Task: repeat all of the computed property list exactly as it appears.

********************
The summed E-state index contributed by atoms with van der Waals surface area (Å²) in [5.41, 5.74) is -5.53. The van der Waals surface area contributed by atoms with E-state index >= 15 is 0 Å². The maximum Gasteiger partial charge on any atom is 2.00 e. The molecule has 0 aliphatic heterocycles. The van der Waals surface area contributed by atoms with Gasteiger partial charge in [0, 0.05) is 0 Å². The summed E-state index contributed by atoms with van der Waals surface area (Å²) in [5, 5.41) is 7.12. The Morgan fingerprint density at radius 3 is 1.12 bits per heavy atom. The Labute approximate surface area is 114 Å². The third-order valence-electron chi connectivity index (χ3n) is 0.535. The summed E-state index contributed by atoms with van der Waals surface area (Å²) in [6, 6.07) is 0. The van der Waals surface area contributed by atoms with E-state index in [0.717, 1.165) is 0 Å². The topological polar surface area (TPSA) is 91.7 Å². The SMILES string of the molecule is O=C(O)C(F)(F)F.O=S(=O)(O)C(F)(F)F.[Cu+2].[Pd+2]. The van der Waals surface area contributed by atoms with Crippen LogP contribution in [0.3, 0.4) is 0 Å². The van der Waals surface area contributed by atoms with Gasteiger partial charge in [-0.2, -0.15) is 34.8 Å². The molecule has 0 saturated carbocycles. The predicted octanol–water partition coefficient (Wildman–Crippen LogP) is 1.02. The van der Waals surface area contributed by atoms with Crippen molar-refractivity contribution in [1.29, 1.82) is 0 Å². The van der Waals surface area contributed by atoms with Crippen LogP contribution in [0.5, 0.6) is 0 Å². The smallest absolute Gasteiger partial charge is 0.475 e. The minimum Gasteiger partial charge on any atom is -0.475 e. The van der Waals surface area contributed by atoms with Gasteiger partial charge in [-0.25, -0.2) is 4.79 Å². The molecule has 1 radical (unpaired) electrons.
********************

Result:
The summed E-state index contributed by atoms with van der Waals surface area (Å²) in [5.41, 5.74) is -5.53. The van der Waals surface area contributed by atoms with E-state index >= 15 is 0 Å². The maximum Gasteiger partial charge on any atom is 2.00 e. The molecule has 0 aliphatic heterocycles. The van der Waals surface area contributed by atoms with Gasteiger partial charge in [0, 0.05) is 0 Å². The summed E-state index contributed by atoms with van der Waals surface area (Å²) in [5, 5.41) is 7.12. The Morgan fingerprint density at radius 3 is 1.12 bits per heavy atom. The Labute approximate surface area is 114 Å². The third-order valence-electron chi connectivity index (χ3n) is 0.535. The summed E-state index contributed by atoms with van der Waals surface area (Å²) in [6, 6.07) is 0. The van der Waals surface area contributed by atoms with E-state index in [0.717, 1.165) is 0 Å². The topological polar surface area (TPSA) is 91.7 Å². The SMILES string of the molecule is O=C(O)C(F)(F)F.O=S(=O)(O)C(F)(F)F.[Cu+2].[Pd+2]. The van der Waals surface area contributed by atoms with Crippen LogP contribution in [0.3, 0.4) is 0 Å². The van der Waals surface area contributed by atoms with Gasteiger partial charge in [-0.2, -0.15) is 34.8 Å². The molecule has 0 saturated carbocycles. The predicted octanol–water partition coefficient (Wildman–Crippen LogP) is 1.02. The van der Waals surface area contributed by atoms with Crippen molar-refractivity contribution in [1.29, 1.82) is 0 Å². The van der Waals surface area contributed by atoms with Crippen LogP contribution in [0.5, 0.6) is 0 Å². The smallest absolute Gasteiger partial charge is 0.475 e. The minimum Gasteiger partial charge on any atom is -0.475 e. The van der Waals surface area contributed by atoms with Gasteiger partial charge in [-0.25, -0.2) is 4.79 Å². The molecule has 1 radical (unpaired) electrons.